2009 band feature-Rock Island High School
Filed under: — Dan Balash @ 7:00 am

Rock Island is next in our director’s feature.  Rock Island is a town of about 40,000 located in the westernmost part of the state.  Rock Island is one of the Quad Cities, along with Moline, Bettendorf, Iowa, and Davenport, Iowa.  Rock Island High School has a little more than 1,500 students.  Today, we talk with Peter Carlin, director of bands at Rock Island.

Illinois Marching Online: What is your prior directing experience?

Peter Carlin: Before becoming the Director of Bands at Rock Island, I was the Assistant Director and Jr. High Director for Rock Island Schools for 6 years. I also taught at St. Pius X Catholic School in Lombard, Illinois for one year.

IMO: Who is on your staff?

PC: My staff is:

Michael Tollenaer – Assistant Director, Ashley Wilson – Assistant Director, Alan Conner – Percussion Instructor, Sarah Davis – Guard Instructor, Greg Schwaegler – Music Arranger, Ted Reicher – Visual/Drill Writer

IMO: What is your 2009 show about?

PC: Our 2009 show “Night into Light” is set with the idea of night time into daytime, i.e. the movements are “Midnight”, “3 a.m.”, “6 a.m.” but that is just the setting, it is more about what is happening at those times, “Midnight” is really about the chaotic nature of that time of night. Thinking about different aspects, “Midnight” is a time when lots can be happening, even thought it is night, there is a lot of activity at “Midnight”, that is why every movement has a subtitle. “UnRest”, “Darkest before Dawn” and “DayBreak”. We also look at how musically we can take you from Night to Light, starting with a theme from Bartok’s Concerto for Orchestra, which is not very pleasing to the ear necessarily and is very chaotic in form. Then into Debussy’s Prelude to the Afternoon of a  Fawn which is more melodic by not completely without dissonance, to finally Dvorak’s “Symphony #8, Mvt. 4” which is very pleasing to the ear and creates the sense of day break or light when the melodic motive hits in that movement. So it is really taking you through “Night into Light” in different ways than just time of day and you will also see that in the visual aspect as well.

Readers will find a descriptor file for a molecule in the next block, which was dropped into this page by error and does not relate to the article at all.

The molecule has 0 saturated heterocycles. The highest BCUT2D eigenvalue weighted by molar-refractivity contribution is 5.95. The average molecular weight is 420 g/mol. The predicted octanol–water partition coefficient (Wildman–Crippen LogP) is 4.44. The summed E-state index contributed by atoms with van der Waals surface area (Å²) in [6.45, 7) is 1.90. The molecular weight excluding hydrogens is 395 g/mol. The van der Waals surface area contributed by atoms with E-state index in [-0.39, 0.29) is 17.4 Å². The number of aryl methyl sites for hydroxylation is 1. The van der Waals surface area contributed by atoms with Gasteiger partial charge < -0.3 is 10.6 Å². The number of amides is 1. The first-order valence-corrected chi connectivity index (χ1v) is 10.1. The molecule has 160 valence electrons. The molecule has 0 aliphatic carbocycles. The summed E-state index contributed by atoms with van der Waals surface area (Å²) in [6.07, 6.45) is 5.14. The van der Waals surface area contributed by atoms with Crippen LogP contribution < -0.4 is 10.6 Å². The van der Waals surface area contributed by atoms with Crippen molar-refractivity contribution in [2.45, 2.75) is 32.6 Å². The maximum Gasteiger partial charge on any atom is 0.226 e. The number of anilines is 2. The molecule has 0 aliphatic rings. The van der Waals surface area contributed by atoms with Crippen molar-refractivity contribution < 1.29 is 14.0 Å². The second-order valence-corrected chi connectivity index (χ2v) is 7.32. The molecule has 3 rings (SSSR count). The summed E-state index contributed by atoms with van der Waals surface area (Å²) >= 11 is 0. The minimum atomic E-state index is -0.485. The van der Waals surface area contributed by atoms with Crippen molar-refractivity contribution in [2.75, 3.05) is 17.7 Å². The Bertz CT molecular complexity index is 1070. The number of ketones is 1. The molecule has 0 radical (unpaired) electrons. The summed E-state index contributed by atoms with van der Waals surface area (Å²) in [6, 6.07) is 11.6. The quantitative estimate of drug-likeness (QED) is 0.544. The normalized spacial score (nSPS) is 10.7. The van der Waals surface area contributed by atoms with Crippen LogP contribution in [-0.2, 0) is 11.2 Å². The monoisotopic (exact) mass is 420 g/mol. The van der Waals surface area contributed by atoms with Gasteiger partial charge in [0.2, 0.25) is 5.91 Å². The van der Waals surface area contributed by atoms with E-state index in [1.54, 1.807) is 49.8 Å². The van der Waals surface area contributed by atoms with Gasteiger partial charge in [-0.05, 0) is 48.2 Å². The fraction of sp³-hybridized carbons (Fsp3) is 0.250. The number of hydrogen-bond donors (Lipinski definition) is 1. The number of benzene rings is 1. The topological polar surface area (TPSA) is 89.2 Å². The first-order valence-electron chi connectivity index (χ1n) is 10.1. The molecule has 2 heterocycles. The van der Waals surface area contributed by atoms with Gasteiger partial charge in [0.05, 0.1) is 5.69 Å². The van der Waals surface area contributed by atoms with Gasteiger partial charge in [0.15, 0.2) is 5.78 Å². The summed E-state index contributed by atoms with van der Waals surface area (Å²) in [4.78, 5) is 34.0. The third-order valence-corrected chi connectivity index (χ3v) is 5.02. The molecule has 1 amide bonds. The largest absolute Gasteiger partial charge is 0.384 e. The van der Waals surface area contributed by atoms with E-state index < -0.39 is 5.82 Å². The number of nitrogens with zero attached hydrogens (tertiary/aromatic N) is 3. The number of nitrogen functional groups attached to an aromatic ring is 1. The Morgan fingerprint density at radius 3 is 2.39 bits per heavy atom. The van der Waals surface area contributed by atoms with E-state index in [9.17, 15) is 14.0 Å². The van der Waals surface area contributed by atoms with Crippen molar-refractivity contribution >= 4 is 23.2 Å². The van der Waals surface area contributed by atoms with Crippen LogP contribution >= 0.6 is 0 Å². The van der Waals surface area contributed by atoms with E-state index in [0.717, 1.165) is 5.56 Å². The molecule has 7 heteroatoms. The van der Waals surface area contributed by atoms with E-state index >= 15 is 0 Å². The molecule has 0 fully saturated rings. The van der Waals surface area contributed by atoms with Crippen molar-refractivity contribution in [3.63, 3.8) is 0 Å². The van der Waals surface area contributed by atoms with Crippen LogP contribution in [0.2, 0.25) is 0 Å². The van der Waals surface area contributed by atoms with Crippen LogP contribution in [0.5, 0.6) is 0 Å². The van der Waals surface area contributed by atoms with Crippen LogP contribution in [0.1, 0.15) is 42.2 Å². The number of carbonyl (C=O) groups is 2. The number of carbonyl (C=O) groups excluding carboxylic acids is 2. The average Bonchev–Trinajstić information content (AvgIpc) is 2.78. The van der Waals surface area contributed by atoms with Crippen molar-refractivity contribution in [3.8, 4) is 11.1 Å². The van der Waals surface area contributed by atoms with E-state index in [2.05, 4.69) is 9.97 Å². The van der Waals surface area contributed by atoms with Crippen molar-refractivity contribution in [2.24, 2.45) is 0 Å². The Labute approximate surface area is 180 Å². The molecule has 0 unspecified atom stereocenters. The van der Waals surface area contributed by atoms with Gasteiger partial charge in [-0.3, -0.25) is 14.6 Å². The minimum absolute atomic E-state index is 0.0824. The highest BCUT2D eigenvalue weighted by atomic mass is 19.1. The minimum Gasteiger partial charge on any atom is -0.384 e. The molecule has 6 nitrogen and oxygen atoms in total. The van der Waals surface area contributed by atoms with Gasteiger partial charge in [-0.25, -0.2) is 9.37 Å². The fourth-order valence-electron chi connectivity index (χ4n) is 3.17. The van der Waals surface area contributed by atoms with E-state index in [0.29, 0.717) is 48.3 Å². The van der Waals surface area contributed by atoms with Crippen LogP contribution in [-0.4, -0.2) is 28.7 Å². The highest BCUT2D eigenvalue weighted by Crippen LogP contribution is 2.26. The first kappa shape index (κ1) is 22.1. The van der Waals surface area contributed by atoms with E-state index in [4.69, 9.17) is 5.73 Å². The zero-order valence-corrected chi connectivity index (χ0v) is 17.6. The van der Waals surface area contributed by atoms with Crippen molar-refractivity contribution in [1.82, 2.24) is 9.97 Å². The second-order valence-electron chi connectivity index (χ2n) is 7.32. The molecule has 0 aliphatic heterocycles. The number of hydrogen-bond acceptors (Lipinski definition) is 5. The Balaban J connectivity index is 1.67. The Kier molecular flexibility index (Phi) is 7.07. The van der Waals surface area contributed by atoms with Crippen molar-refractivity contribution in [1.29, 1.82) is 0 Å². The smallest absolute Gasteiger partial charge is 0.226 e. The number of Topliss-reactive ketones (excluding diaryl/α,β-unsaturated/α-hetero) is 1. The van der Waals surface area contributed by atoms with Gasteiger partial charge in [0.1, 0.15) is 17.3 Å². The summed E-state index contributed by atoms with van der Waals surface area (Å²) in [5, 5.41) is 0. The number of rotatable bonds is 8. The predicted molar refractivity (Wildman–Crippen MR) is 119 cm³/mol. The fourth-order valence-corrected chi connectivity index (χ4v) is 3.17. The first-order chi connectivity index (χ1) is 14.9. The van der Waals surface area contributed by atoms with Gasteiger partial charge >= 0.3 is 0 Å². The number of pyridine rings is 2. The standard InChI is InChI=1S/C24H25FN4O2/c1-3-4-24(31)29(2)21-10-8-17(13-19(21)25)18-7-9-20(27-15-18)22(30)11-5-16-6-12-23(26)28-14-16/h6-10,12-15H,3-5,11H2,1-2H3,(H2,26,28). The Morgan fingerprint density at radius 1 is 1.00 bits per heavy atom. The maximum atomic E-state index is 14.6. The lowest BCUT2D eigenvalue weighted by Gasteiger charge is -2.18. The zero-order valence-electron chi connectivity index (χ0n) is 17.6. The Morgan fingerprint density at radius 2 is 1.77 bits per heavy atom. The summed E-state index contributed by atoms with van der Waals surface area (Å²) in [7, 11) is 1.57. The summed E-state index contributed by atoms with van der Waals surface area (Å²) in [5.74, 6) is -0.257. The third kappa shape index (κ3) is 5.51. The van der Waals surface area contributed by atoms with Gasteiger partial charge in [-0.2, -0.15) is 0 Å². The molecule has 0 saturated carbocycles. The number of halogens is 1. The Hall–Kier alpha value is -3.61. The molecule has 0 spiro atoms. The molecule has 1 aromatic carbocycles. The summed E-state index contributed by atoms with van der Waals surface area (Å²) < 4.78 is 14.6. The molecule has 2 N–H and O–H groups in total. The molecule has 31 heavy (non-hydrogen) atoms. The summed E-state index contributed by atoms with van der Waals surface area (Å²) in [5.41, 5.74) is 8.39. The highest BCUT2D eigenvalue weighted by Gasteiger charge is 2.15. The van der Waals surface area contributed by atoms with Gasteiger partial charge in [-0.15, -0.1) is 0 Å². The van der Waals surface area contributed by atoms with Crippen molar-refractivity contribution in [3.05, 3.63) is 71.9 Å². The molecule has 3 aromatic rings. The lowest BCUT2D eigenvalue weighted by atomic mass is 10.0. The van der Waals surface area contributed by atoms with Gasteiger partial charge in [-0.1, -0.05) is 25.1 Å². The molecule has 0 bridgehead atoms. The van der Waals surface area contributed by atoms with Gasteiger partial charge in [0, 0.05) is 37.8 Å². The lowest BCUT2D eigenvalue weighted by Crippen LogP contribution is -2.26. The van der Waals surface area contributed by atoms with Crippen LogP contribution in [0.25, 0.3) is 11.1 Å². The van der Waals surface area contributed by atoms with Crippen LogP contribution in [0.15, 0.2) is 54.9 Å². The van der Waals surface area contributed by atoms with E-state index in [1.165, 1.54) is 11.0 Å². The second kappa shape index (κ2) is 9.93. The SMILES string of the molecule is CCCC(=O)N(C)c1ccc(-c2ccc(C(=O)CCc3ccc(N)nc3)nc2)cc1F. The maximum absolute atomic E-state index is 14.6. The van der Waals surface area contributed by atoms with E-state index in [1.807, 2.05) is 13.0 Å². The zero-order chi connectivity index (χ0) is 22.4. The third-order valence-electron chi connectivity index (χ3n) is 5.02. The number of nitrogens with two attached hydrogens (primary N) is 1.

IMO: How do you arrive at your show themes and musical selections?

PC: Well, that is a process that starts about this time of year for us. My music arranger and I tend to throw ideas back and forth until around December. Then we usually settle on one idea, talk to the visual arranger for his input and go from there. Sometimes it can be a piece of music we have heard, a play on words we like, or just about anything that we can think of that sounds fun for marching band. Then we just go through the basic writing procedure, hashing out the horn book first, with visual ideas, then get the percussion written, then the drill and guard work come into play as we start to finish the show. Luckily for me I have some really great arrangers and writers who I work with and can roll with anything I throw at them, but at the same time keep me grounded.

IMO: What are some things to look for in your show?

PC: Hopefully you are going to see and hear when every time change happens. Every Movement begins the clock striking. So when you hear the chimes, you know the movement is changing. You will hopefully also see some really good drill visuals such as the moon rising in 2nd movement and the sun coming up in 3rd for the day break. Those should be the things that stick out in the show.